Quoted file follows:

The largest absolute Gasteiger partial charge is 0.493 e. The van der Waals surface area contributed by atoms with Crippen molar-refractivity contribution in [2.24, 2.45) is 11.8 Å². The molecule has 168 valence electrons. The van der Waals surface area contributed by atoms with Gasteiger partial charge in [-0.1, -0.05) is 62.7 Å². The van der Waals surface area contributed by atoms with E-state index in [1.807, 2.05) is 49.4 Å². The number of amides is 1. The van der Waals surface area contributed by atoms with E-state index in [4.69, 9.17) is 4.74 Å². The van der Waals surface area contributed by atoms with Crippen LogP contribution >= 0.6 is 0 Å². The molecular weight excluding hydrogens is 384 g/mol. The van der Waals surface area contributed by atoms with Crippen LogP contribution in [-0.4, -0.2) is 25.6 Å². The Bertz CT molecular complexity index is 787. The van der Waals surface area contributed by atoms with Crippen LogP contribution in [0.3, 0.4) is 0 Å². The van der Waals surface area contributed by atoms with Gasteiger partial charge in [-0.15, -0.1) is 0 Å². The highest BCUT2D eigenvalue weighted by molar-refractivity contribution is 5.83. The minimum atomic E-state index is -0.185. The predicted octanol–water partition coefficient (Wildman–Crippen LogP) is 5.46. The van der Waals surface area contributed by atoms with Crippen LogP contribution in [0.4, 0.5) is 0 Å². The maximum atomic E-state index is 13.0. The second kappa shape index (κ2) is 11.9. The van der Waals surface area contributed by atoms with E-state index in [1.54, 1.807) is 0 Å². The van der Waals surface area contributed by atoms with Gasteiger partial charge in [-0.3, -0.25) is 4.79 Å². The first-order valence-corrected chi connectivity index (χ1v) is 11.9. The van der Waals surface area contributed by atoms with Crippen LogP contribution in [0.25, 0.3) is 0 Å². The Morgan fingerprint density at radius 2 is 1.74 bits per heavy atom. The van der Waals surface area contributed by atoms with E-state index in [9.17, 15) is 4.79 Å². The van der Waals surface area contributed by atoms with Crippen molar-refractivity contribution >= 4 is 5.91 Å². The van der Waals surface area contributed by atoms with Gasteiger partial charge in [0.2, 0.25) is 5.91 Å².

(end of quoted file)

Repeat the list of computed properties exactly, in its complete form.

The largest absolute Gasteiger partial charge is 0.493 e. The van der Waals surface area contributed by atoms with Crippen molar-refractivity contribution in [2.24, 2.45) is 11.8 Å². The molecule has 168 valence electrons. The van der Waals surface area contributed by atoms with Gasteiger partial charge in [-0.1, -0.05) is 62.7 Å². The van der Waals surface area contributed by atoms with E-state index in [1.807, 2.05) is 49.4 Å². The number of amides is 1. The van der Waals surface area contributed by atoms with E-state index in [4.69, 9.17) is 4.74 Å². The van der Waals surface area contributed by atoms with Crippen LogP contribution >= 0.6 is 0 Å². The molecular weight excluding hydrogens is 384 g/mol. The van der Waals surface area contributed by atoms with Crippen LogP contribution in [-0.4, -0.2) is 25.6 Å². The Bertz CT molecular complexity index is 787. The van der Waals surface area contributed by atoms with Crippen LogP contribution in [0.3, 0.4) is 0 Å². The van der Waals surface area contributed by atoms with Gasteiger partial charge in [-0.15, -0.1) is 0 Å². The highest BCUT2D eigenvalue weighted by molar-refractivity contribution is 5.83. The minimum atomic E-state index is -0.185. The predicted octanol–water partition coefficient (Wildman–Crippen LogP) is 5.46. The van der Waals surface area contributed by atoms with Crippen LogP contribution in [0.4, 0.5) is 0 Å². The maximum atomic E-state index is 13.0. The second kappa shape index (κ2) is 11.9. The van der Waals surface area contributed by atoms with E-state index in [1.54, 1.807) is 0 Å². The van der Waals surface area contributed by atoms with Gasteiger partial charge in [-0.3, -0.25) is 4.79 Å². The first-order valence-corrected chi connectivity index (χ1v) is 11.9. The van der Waals surface area contributed by atoms with Crippen LogP contribution in [0.25, 0.3) is 0 Å². The Morgan fingerprint density at radius 2 is 1.74 bits per heavy atom. The van der Waals surface area contributed by atoms with E-state index in [9.17, 15) is 4.79 Å². The van der Waals surface area contributed by atoms with Crippen molar-refractivity contribution >= 4 is 5.91 Å². The van der Waals surface area contributed by atoms with Gasteiger partial charge in [0.2, 0.25) is 5.91 Å².